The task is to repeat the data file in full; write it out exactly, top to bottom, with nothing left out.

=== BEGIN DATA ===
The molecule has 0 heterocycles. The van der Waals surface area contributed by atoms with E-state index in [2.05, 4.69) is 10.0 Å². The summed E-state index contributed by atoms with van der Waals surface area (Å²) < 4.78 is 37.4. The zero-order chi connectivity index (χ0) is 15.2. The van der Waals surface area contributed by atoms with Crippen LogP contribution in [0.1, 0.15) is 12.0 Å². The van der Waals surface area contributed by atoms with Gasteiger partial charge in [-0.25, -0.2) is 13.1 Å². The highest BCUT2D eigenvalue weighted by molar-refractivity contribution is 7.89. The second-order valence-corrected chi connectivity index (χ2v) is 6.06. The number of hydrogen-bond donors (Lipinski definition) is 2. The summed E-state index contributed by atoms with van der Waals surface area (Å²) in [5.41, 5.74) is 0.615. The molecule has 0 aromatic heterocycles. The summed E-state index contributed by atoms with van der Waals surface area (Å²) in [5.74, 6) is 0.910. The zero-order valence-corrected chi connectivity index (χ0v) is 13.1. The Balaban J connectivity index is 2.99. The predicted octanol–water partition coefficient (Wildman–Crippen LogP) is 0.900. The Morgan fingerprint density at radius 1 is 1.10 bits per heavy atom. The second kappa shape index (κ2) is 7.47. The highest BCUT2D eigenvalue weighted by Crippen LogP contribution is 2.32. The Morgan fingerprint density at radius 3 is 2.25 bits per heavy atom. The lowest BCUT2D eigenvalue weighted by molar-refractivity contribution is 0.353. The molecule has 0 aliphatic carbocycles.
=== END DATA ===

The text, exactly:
The molecule has 0 heterocycles. The van der Waals surface area contributed by atoms with E-state index in [2.05, 4.69) is 10.0 Å². The summed E-state index contributed by atoms with van der Waals surface area (Å²) < 4.78 is 37.4. The zero-order chi connectivity index (χ0) is 15.2. The van der Waals surface area contributed by atoms with Crippen LogP contribution in [0.1, 0.15) is 12.0 Å². The van der Waals surface area contributed by atoms with Gasteiger partial charge in [-0.25, -0.2) is 13.1 Å². The highest BCUT2D eigenvalue weighted by molar-refractivity contribution is 7.89. The second-order valence-corrected chi connectivity index (χ2v) is 6.06. The number of hydrogen-bond donors (Lipinski definition) is 2. The summed E-state index contributed by atoms with van der Waals surface area (Å²) in [5.41, 5.74) is 0.615. The molecule has 0 aromatic heterocycles. The summed E-state index contributed by atoms with van der Waals surface area (Å²) in [5.74, 6) is 0.910. The zero-order valence-corrected chi connectivity index (χ0v) is 13.1. The Balaban J connectivity index is 2.99. The predicted octanol–water partition coefficient (Wildman–Crippen LogP) is 0.900. The Morgan fingerprint density at radius 1 is 1.10 bits per heavy atom. The second kappa shape index (κ2) is 7.47. The highest BCUT2D eigenvalue weighted by Crippen LogP contribution is 2.32. The Morgan fingerprint density at radius 3 is 2.25 bits per heavy atom. The lowest BCUT2D eigenvalue weighted by molar-refractivity contribution is 0.353. The molecule has 0 aliphatic carbocycles.